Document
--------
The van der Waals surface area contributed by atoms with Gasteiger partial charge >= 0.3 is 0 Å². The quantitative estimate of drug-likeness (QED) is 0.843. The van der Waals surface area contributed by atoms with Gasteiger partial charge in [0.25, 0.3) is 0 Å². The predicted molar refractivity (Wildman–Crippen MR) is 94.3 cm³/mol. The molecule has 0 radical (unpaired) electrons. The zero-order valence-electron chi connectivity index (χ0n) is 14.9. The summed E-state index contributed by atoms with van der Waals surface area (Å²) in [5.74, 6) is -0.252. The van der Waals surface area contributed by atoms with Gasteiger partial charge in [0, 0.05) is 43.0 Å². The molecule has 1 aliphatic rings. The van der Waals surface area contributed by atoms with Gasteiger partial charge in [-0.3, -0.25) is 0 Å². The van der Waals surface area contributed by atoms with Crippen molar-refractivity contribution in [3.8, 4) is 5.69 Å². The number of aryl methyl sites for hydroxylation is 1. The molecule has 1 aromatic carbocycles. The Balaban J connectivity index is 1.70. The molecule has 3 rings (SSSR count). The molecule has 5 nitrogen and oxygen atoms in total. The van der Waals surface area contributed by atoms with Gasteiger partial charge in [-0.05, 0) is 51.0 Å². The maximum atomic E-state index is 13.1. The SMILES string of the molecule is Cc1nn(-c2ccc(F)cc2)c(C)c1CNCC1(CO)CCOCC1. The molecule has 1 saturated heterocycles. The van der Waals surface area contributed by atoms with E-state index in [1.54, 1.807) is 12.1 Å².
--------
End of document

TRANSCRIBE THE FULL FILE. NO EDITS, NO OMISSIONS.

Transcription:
The van der Waals surface area contributed by atoms with Gasteiger partial charge >= 0.3 is 0 Å². The quantitative estimate of drug-likeness (QED) is 0.843. The van der Waals surface area contributed by atoms with Gasteiger partial charge in [0.25, 0.3) is 0 Å². The predicted molar refractivity (Wildman–Crippen MR) is 94.3 cm³/mol. The molecule has 0 radical (unpaired) electrons. The zero-order valence-electron chi connectivity index (χ0n) is 14.9. The summed E-state index contributed by atoms with van der Waals surface area (Å²) in [5.74, 6) is -0.252. The van der Waals surface area contributed by atoms with Gasteiger partial charge in [0, 0.05) is 43.0 Å². The molecule has 1 aliphatic rings. The van der Waals surface area contributed by atoms with Gasteiger partial charge in [-0.3, -0.25) is 0 Å². The van der Waals surface area contributed by atoms with Crippen molar-refractivity contribution in [3.8, 4) is 5.69 Å². The number of aryl methyl sites for hydroxylation is 1. The molecule has 1 aromatic carbocycles. The Balaban J connectivity index is 1.70. The molecule has 3 rings (SSSR count). The molecule has 5 nitrogen and oxygen atoms in total. The van der Waals surface area contributed by atoms with Gasteiger partial charge in [-0.05, 0) is 51.0 Å². The maximum atomic E-state index is 13.1. The SMILES string of the molecule is Cc1nn(-c2ccc(F)cc2)c(C)c1CNCC1(CO)CCOCC1. The molecule has 1 saturated heterocycles. The van der Waals surface area contributed by atoms with E-state index in [1.54, 1.807) is 12.1 Å².